This was also a day, once again, to showcase Meadowbrook Golf Course and how beautiful this large green space is. For the first time a foursome from Les Amis de Meadowbrook took part and that was wonderful. They lobby and hold meetings throughout the year, but what better thing to do than spend time on the very land they wish to preserve. We all golfed on the back nine. I was part of a foursome with Goldbloom, Police Station 9 Commander Marc Cournoyer and Officer Martin Bourgeois. Louis-Philippe Gravel, director of sales at Gravel Auto Decarie, was on hand as well.

The golf game is only half the fun. Afterwards everyone convened at our Aquatic and Community Centre for a very enjoyable luncheon coordinated by the team of Cammy and Fishman and their devoted committee. Mayor Anthony Housefather provided opening remarks and then helped hand out the trophies.


I was pleased when Mayor Housefather handed me the brand new portfolio of Animal Protection. In 2011 I launched the Côte Saint-Luc Cats Committee and through a devoted volunteer committee we have been quite successful in implementing a Trap, Neuter, Release and Adopt Program. We have rescued kittens and found them homes, undertaken educational programs and held fundraising activities. I was very proud to successfully sponsor a new bylaw requiring owners of outdoor cats to buy a licence for their cat, which includes a tag worn around the neck that can be used to help reunite lost cats to their owners.

Princess Tia Shoulder
This cat seeking a home is named Princess Tia.

I still implore cat owners to license their outdoor cats. We have had some recent success stories about outdoor cats who got lost but were found and reunited with their owners thanks to the tags. In late August, Lydia Ghazal, a member of the committee trapped a cat that had been hanging around her house for some time. The cat was terrified, starving but had a collar and tag around its neck. Diane Liebling, who oversees the CSLCC’s fostering program, took the cat in while Shelley Schecter from Educhat spoke with the city who was able to provide the contact information of the cat owner and they were reunited

A few days later, the CSLCC was alerted that someone’s Siamese cat had left the home and not returned. Because the owner had purchased a license, it was easier for the CSLCC to assist in the search. Fortunately, the cat came back on its own.

Personally, I have always had concerns about people who have outdoor cats. Personally I have seen the pain and anguish experienced by some of my own neighbours, whose cats went out at night and never returned. The fact is, if you do insist upon having an outdoor cat then please purchase a license and make sure they are micro chipped by the local veterinarian. It is a small price to pay to significantly increase the odds if your cat goes missing.”

Outdoor cats in the City of Côte Saint-Luc need a cat licence following By-law 2394 that came into effect on November 1, 2012. Owners of outdoor cats must have them registered at City Hall (5801 Cavendish Blvd.) and obtain a cat identification tag, provide relevant information required to process the registration of the cat, and produce a certificate from their veterinarian stipulating that the cat has been spayed or neutered, provided the cat is six months or older.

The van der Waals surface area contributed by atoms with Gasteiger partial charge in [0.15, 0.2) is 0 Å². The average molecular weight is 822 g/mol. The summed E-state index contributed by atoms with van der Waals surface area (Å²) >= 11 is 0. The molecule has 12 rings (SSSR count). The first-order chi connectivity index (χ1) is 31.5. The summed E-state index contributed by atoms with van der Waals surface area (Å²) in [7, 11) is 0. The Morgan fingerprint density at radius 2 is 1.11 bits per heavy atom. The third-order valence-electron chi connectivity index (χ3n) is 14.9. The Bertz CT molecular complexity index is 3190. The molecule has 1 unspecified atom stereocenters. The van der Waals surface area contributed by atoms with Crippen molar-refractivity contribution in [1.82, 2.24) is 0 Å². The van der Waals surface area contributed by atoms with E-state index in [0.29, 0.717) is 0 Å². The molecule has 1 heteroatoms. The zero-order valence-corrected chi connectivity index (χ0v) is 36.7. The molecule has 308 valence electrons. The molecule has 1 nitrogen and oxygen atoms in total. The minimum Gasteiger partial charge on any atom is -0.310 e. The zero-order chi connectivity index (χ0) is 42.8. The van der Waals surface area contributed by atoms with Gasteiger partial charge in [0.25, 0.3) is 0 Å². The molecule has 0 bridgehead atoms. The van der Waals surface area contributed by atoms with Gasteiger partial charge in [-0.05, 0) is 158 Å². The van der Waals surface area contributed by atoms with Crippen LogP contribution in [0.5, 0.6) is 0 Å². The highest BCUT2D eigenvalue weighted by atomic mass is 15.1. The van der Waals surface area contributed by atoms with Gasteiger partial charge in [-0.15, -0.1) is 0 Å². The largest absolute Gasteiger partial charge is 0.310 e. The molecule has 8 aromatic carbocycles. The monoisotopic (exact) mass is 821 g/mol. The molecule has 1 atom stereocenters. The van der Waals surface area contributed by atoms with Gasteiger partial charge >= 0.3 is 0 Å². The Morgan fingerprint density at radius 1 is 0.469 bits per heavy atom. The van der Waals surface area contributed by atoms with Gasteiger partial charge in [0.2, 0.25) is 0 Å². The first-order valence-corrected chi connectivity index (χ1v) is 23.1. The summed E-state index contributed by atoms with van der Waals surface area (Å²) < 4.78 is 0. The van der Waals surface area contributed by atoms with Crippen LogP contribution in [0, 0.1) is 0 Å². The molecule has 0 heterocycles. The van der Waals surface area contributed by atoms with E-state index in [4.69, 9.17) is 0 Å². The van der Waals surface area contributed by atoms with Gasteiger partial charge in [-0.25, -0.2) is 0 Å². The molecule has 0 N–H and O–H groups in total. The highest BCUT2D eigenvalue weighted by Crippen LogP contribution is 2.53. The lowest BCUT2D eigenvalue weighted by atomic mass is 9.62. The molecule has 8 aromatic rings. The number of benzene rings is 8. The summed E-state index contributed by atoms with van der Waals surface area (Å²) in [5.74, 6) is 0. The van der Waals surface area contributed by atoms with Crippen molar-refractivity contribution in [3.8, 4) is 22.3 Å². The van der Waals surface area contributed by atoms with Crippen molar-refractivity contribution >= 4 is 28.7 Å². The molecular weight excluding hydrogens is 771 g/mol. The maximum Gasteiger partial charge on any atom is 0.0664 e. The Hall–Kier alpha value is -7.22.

The annual registration fee is $10 for an outdoor cat that is spayed or neutered and that bears a microchip or a tattoo, $15 for an outdoor cat that is spayed or neutered, but does not bear a microchip or tattoo, and $20 for an outdoor cat that is not spayed or neutered as a result of a medical exemption. The latter alludes to a feline 10 calendar years or older or one that has a medical exemption from the veterinarian attesting to the fact that it cannot be spayed or neutered. Fines will be issued to cat owners not complying with the by-law. They range from a minimum of $40 to a maximum of $1,200.

When I assumed the portfolios of Library and Culture and Animal Protection, I knew there was a way to marry the two. For starters, our Director of Library Services Janine West is an animal lover and so are many of her staff. This includes Manager of Children’s Services Valerie Medzalabanleth and Children’s Outreach and School Services Coordinator Bronwen Cathey from the Eleanor London Côte Saint-Luc Public Library. I was very excited to be part of a new program they launched on May 5 aimed at raising awareness with young Côte Saint-Lucers about cats. Also implicated in the initiative are members of the library’s Teen Advisory Group. More than 20 adorable children, aged two to seven, came to the library with their parents for a cat-themed story time, interspersed with interesting cat facts (including cat health and safety information), given by Valerie and Bronwen. This was followed by a cat craft and ended with the children decorating and signing a pledge to be kind to cats. I told the kids about our Côte Saint-Luc Cats Committee, asked which one of them owned a cat at home (several hands went up) and how many wanted to adopt (several hands went up).\